Archive for August, 2012

Pseudopod 297: Of Ants And Mountains

Show Notes

“I visited the nearby city of Joplin, Missouri last year just after an EF5 tornado destroyed much of it. And before long, this story began to slither its way into my head.”

Of Ants and Mountains

by Charlie Bookout


‘I thought it would be worse,’ I said as we ascended College Lane. ‘But it’s…’ My words caught in my throat. I stomped the brake pedal. Directly in front of us was a red minivan that had come to rest on its top. It was crumpled like tissue paper and was bleeding fluids onto the street. And beyond it was what old Mrs. Cropley must have already seen. The devastation was complete: bricks and cars and furniture… all jumbled together as if some great machine had bit into the earth and churned away for miles. No landmark was recognizable. Here and there the trunk of a tree remained, denuded of its bark. There were fires burning in half a dozen places. And there were people, everywhere in the streets, all in a hurry and accomplishing nothing. From a distance, they looked like ants searching for a pheromone after someone smashed their hill.

A Short History of Pseudopod: Episodes 1 to 100

Submitted for your approval, or perhaps just to induce madness, a small reminder of what PSEUDOPOD has brought you these last few years, as we rapidly close in on Episode #300. Dare you attempt to listen to this fast-forward through our first 100 episodes?

(*medical note* -Bleeding nose, not too bad. Bleeding ears, bad. Bleeding eyes, very bad indeed!)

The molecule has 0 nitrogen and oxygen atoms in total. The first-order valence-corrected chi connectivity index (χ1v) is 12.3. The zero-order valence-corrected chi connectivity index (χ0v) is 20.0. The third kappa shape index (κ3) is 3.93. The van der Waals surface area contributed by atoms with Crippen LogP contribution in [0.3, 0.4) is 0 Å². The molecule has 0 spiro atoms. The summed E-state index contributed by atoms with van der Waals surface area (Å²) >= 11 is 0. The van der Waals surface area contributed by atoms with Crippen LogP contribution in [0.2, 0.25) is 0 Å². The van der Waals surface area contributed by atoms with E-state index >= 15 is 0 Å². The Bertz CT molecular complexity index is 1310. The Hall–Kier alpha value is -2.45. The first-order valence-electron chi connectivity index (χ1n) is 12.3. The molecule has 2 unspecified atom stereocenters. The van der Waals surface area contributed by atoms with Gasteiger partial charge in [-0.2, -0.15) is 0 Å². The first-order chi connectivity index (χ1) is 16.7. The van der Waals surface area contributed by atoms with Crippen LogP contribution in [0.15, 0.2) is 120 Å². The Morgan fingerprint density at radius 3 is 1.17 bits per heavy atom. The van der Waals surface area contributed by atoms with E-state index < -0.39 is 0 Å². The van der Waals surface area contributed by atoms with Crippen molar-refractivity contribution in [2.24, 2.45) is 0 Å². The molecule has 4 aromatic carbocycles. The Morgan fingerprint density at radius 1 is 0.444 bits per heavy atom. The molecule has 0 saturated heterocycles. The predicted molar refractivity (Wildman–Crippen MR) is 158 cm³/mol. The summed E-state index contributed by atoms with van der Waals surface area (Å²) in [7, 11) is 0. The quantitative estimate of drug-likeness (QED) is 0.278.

Pseudopod 296: The Squat

The Squat

by Sean Logan

The floor underneath him was sticky, as if it was covered in warm honey, and it made the skin on his hands and the side of face sting slightly where he’d touched it. All around him he heard the wet sounds of sliding, a thousand separate sounds, a thousand entities sliding toward him in the darkness. And all of these sounds seemed to echo down through a vast space, along with a deep, distant rumbling.

The sliding noises were closer now, and there was a wet, fleshy slapping against his feet, and creeping up his legs, under the pantlegs, thick coiling muscles, like long slugs or smooth tentacles, up and around his torso and arms, his neck and covering his face.

The old man felt himself being stretched and pulled and smothered, but the panic that had been rising in his mind was melting away. He didn’t remember how he’d gotten himself here, but for the first time in a long, long while he knew exactly where he was going. And he found comfort in that as his body and its extremities were pulled asunder.

Pseudopod 295: Just Outside Our Windows, Deep Inside Our Walls

Just Outside Our Windows, Deep Inside Our Walls

by Brian Hodge

She seemed not to have heard me even though I knew she had, and I started to feel bad for asking it at all. While at first I’d found her not very nice to look at, I began to wonder if I wasn’t wrong, because now it seemed I’d only been misled by a trick of light and her annoyance. I wondered, too, if she might jump from the window, or lean forward and let herself fall. In that other world three floors down, the neighbors’ house was ringed with square slabs of stone to walk on. Nobody could survive a fall like that.

“I draw,” I told her, volunteering a distraction to save her life. “Want to see?”

I’d sneaked up some old ones, at least, even if I couldn’t make new ones.

“Later, maybe,” she said, and pulled away. Like before, her hand went to the bottom of the window, lingering a few moments, but as she moved back into the room she again left it open.

That night after the lights were out I lay in my bed and imagined her doing the same. I fought to stay awake as long as I could in case there were other songs to hear, or a repeat performance of the first one. Barring that, it seemed possible that she might cry instead, because that’s what I’d done the first night they’d moved me up here, but just before I fell asleep I wondered if the reason I hadn’t heard anything from her was because she was lying in the dark listening for some sound out of me.